Supreme Court Strengthens Mobile-Sierra Doctrine
On January 13, 2010, the United States Supreme Court, by a majority of 8 to 1 (Justice Stevens dissenting), issued its decision in NRG Power Marketing, LLC. v. Maine Public Utilities Commission, No. 08-674 (Oct. Term 2009), in which it ruled that the "public-interest" standard of the Mobile-Sierra doctrine, which applies to wholesale power contracts subject to the jurisdiction of the Federal Energy Regulatory Commission under section 205 of the Federal Power Act, 16 U.S.C. § 824d, binds not only signatories to such contracts but nonsignatories as well.
The longstanding Mobile-Sierra doctrine, named after a pair of 1956 Supreme Court decisions addressing challenges to rates within the jurisdiction of the then Federal Power Commission, generally obligates the FERC to treat any freely negotiated wholesale transaction as satisfying the requirement of the Federal Power Act and the Natural Gas Act that rates be "just and reasonable," and permits that presumption to be overcome only where the Commission finds that the agreed-upon arrangements seriously harm the public interest.
The dispute addressed by the Supreme Court in the January 13 NRG decision arose over the FERC's actions in approving a settlement among some 115 negotiating parties that installed a "forward capacity market" to govern the pricing of capacity sales in the New England region through an auction mechanism. The auction would be conducted three years in advance of the time when the capacity would be needed. For the three-year gap between the initial auction and the delivery of the procured capacity, the settlement agreement provided for a series of fixed, transition-period payments to capacity-supplying generators. The agreement further provided that any future challenges to transition-period payments or auction-clearing prices would have to be adjudicated under the difficult-to-satisfy public-interest standard articulated in the Court's 1956 decisions. In approving the Mobile-Sierra language of the settlement, the FERC determined that the provision appropriately balanced the need for rate stability and the interests of the diverse entities subject to the new auction system.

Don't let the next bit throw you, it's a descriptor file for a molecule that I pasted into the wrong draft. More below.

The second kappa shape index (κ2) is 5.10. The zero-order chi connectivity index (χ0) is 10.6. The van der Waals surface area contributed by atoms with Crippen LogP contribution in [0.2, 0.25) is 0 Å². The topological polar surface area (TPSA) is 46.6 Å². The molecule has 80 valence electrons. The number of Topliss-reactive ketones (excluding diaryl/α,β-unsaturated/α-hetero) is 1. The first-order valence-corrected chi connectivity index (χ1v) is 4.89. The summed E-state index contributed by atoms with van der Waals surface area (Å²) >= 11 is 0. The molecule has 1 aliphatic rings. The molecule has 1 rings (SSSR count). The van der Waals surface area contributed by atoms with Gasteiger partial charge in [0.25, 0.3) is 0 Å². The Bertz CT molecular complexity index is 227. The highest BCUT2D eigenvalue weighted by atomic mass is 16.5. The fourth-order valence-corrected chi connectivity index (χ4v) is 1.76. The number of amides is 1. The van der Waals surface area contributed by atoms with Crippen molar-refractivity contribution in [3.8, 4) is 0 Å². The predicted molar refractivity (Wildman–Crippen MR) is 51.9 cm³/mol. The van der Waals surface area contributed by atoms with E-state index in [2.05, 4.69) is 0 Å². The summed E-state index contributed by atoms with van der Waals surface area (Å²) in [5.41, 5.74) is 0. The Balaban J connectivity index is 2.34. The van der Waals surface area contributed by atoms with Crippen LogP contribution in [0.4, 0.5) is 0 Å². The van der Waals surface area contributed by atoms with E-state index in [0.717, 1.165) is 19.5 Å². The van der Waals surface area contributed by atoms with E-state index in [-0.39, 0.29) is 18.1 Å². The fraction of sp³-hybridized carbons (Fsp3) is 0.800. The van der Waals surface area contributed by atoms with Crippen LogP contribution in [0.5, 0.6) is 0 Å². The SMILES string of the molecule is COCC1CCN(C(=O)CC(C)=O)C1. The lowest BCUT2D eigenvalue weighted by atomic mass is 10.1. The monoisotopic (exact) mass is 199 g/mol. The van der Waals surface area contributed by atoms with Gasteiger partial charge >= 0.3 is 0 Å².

Approval of the settlement came over the objection of eight parties who declined to join in the agreement. Six of those objectors took their case to the United States Court of Appeals for the District of Columbia Circuit. One of the issues they raised before that court was the FERC's ruling that any challenge to the transition payments and the clearing prices from the auction would be tested under the public-interest standard of Mobile-Sierra. Although the objectors were not successful in having the D.C. Circuit overturn the settlement, the court did side with them on the Mobile-Sierra issue, saying that the public-interest standard applied only to signatories to the agreement. The Supreme Court subsequently granted certiorari because of the importance of the issue and in light of its recent decision in Morgan Stanley Capital Group Inc. v. Public Util. Dist. No. 1 of Snohomish County, 554 U.S. __, 128 S.Ct. 2733 (2008).
Prior to addressing the merits of the issue before it, Justice Ginsberg, author of the majority opinion, provided a quick synopsis of the history of the Mobile-Sierra doctrine, starting with the 1956 cases wherein the Court ruled that the providers of wholesale gas and electric energy under the Natural Gas Act and the Federal Power Act cannot invoke the filing requirements or the rate change provisions of those two statutes as a means of superseding otherwise valid contract rates. The rates may be changed only if they are so low as to cause serious impairment of the financial ability of the service provider to continue its service, or they cast upon other consumers an excessive burden, or they are unduly discriminatory. In other words, a litigant could obtain changes in agreed-upon, approved rates only when the public interest so required.
With regard to its more recent decision in Morgan Stanley, the Court described that case as one in which it reaffirmed and clarified the Mobile-Sierra doctrine, holding that application of the doctrine that contract rates freely negotiated between sophisticated parties meet the just-and-reasonable standard of 16 U.S.C. § 824d(a) does not require the FERC to have had an initial opportunity to review a contract rate without the presumption. The Court further determined that the presumption imposes as high a bar to challenges by purchasers as by sellers of wholesale electricity. The Court directed attention to the part of its decision in Morgan Stanley that emphasized the essential role of contracts as a key factor in fostering stability in the electricity market and attracting the necessary capital to build facilities required to meet a competitive market, all for the long-run benefit of consumers.